Issue #2

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Setting the stage with ARIA landmark roles

You’ve probably seen code like this in your web pages or web applications before:

<header role="banner">

And maybe you wondered exactly what that did? Maybe you added it because you knew it benefits accessibility, but didn’t know why. Let’s take a closer look at ARIA landmark roles.

You may see landmark roles with this acronym before them: WAI-ARIA. That stands for Web Accessibility Initiative – Accessible Rich Internet Applications. WAI is a group within the World Wide Web Consortium (the community group that develops open standards for the Web) that brings together individuals and organizations from around the world to help make the Web accessible to people with disabilities. ARIA is a technical specification published by the W3C that specifies how to increase the accessibility of web pages, in particular, dynamic content developed with JavaScript.

Landmark roles help users with assistive technology scan a page and get an idea of its structure. Just like you’d scan sections of a page visually looking for the “meat” of it section by section, landmark roles help users do that in a different way. Adding them to your markup is an easy way to provide a more user-friendly experience for everyone. However, today in most modern browsers and assistive technology, you don’t have to explicitly assign landmarks. Good browsers map ARIA landmark roles to newer HTML element semantics. The official HTML validator even throws a warning now if you do explicitly assign landmarks to elements that already carry the same semantics.

So do you need them or not? Whoa, accessibility can be a bit confusing at times, I know. But just like the rest of the Web world, things constantly change and evolve. So if you’re not concerned about older browsers and assistive technology, you don’t need to add ARIA landmarks. If you want to support the widest possible range of users, add them, and don’t worry about the warning in the validator.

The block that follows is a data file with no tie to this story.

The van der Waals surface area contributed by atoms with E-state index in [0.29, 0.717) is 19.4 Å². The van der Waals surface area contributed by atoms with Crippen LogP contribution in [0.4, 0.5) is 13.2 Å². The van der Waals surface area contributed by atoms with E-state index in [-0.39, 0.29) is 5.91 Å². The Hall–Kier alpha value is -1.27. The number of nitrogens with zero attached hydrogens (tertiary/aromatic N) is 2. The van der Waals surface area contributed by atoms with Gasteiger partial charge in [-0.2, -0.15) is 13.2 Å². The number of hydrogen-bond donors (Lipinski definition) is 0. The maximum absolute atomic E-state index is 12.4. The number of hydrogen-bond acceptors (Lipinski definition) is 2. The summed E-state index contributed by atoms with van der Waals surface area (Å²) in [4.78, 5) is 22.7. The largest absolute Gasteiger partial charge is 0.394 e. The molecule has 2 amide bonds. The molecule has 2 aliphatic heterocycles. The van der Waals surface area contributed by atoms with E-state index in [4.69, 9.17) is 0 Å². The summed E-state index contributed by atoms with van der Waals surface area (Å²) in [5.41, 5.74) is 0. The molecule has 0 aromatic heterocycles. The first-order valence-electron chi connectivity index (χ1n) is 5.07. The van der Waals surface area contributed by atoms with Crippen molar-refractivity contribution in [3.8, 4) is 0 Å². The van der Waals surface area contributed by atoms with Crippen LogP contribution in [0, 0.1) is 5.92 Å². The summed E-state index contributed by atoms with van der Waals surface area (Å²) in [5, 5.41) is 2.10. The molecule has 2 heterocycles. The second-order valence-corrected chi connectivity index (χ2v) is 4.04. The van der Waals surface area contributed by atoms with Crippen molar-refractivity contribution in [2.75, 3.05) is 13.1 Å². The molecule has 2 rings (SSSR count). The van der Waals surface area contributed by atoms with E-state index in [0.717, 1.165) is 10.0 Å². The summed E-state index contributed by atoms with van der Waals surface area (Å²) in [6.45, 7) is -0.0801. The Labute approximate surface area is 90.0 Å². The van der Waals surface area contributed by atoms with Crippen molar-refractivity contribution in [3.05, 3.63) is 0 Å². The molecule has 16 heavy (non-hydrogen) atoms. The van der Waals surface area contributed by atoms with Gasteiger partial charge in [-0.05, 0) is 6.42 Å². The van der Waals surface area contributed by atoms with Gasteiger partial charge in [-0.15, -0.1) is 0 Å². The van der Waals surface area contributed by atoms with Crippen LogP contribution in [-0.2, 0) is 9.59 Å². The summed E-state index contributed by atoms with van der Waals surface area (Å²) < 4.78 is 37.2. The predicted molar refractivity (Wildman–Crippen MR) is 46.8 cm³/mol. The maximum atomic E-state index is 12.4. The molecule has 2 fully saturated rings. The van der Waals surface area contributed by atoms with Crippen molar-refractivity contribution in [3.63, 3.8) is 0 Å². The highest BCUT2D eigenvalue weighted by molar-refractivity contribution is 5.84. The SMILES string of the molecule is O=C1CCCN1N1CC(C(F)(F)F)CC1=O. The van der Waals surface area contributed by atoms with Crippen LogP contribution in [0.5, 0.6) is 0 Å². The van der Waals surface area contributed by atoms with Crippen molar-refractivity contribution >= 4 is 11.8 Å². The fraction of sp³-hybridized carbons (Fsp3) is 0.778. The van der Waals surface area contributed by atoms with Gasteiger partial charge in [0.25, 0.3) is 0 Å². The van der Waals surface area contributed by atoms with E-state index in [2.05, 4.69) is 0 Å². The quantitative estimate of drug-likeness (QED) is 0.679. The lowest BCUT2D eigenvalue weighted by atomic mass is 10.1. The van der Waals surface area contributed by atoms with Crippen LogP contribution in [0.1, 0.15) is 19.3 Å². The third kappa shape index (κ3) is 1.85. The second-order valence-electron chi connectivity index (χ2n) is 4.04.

The Paciello Group’s blog has a few excellent posts about the ins and outs of landmark roles:

Tools that help you test for ARIA landmarks:

News and links

How ad-blocking software could revolutionise disabled people’s lives: A lot of the time in the accessibility world, what’s good for users with with disabilities is good for everyone. From this piece in the Guardian: “So this month’s launch of Apple’s operating system iOS 9 could revolutionise the lives of disabled iPhone and iPad users, because it will allow ad-blocking software to work on its mobile browsers for the first time. It won’t stop intrusive or auto-playing content on apps, but will filter it out from any web page accessed via a mobile browser.”

A proposed new language as an alternative to HTML, CSS, and JavaScript: Could we really build an alternative to the Web stack? A few in the Web community debate it. From one of the responses: “Replacements to the HTML/CSS/JS trinity aren’t realistic. HCJ is used on over a trillion web pages; a majority of the world’s text is written in it. It’s not great, but it’s sufficient, and combined with its terrific momentum, that’s good enough to prevent anything new from cropping up.”

Towards a more inclusive web with Microsoft Edge and Windows 10: Microsoft continues its more open way of developing with its latest changes in Edge, and its future plans for the new browser. From the blog post: “Inclusive development is a journey, not merely a destination, and we are committed to continuing to evolve Microsoft Edge to be the best place for accessible browsing on Windows. We’ve made a major step forward with architectural changes in Microsoft Edge, some of which regress experiences compared to Internet Explorer in the short term, but which are in the interest of creating a more inclusive experience for everyone in the long term.”

Resources, tools and tutorials

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Headings might seem too basic to need extra attention, but they matter in more ways than you think. Accessible headings, FTW explains why.

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